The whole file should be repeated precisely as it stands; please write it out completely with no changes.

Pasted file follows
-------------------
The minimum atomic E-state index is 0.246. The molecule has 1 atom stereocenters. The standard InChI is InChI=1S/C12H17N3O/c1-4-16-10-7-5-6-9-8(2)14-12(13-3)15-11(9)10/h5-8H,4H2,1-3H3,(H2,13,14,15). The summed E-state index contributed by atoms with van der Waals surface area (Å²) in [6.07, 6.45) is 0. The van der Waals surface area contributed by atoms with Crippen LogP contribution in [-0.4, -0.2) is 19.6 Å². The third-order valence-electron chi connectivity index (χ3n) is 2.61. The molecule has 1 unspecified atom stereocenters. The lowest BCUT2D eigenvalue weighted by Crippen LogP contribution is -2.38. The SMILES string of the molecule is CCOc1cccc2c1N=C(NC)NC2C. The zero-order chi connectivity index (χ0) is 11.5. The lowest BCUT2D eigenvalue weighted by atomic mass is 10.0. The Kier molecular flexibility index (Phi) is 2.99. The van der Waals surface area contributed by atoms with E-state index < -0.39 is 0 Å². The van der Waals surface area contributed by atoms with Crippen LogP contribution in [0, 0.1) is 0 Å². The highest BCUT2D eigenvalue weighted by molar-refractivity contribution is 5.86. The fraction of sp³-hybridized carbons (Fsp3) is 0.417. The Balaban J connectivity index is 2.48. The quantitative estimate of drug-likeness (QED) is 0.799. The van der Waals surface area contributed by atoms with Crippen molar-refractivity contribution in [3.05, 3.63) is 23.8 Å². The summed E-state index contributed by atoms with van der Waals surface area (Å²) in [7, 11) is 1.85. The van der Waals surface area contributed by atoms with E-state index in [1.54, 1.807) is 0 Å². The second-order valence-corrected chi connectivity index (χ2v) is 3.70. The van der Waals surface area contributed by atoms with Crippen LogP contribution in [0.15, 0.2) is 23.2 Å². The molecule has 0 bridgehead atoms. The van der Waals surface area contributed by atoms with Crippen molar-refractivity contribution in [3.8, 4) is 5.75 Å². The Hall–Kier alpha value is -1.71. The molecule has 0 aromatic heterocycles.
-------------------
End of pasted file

The minimum atomic E-state index is 0.246. The molecule has 1 atom stereocenters. The standard InChI is InChI=1S/C12H17N3O/c1-4-16-10-7-5-6-9-8(2)14-12(13-3)15-11(9)10/h5-8H,4H2,1-3H3,(H2,13,14,15). The summed E-state index contributed by atoms with van der Waals surface area (Å²) in [6.07, 6.45) is 0. The van der Waals surface area contributed by atoms with Crippen LogP contribution in [-0.4, -0.2) is 19.6 Å². The third-order valence-electron chi connectivity index (χ3n) is 2.61. The molecule has 1 unspecified atom stereocenters. The lowest BCUT2D eigenvalue weighted by Crippen LogP contribution is -2.38. The SMILES string of the molecule is CCOc1cccc2c1N=C(NC)NC2C. The zero-order chi connectivity index (χ0) is 11.5. The lowest BCUT2D eigenvalue weighted by atomic mass is 10.0. The Kier molecular flexibility index (Phi) is 2.99. The van der Waals surface area contributed by atoms with E-state index < -0.39 is 0 Å². The van der Waals surface area contributed by atoms with Crippen LogP contribution in [0, 0.1) is 0 Å². The highest BCUT2D eigenvalue weighted by molar-refractivity contribution is 5.86. The fraction of sp³-hybridized carbons (Fsp3) is 0.417. The Balaban J connectivity index is 2.48. The quantitative estimate of drug-likeness (QED) is 0.799. The van der Waals surface area contributed by atoms with Crippen molar-refractivity contribution in [3.05, 3.63) is 23.8 Å². The summed E-state index contributed by atoms with van der Waals surface area (Å²) in [7, 11) is 1.85. The van der Waals surface area contributed by atoms with E-state index in [1.54, 1.807) is 0 Å². The second-order valence-corrected chi connectivity index (χ2v) is 3.70. The van der Waals surface area contributed by atoms with Crippen LogP contribution in [0.15, 0.2) is 23.2 Å². The molecule has 0 bridgehead atoms. The van der Waals surface area contributed by atoms with Crippen molar-refractivity contribution in [3.8, 4) is 5.75 Å². The Hall–Kier alpha value is -1.71. The molecule has 0 aromatic heterocycles.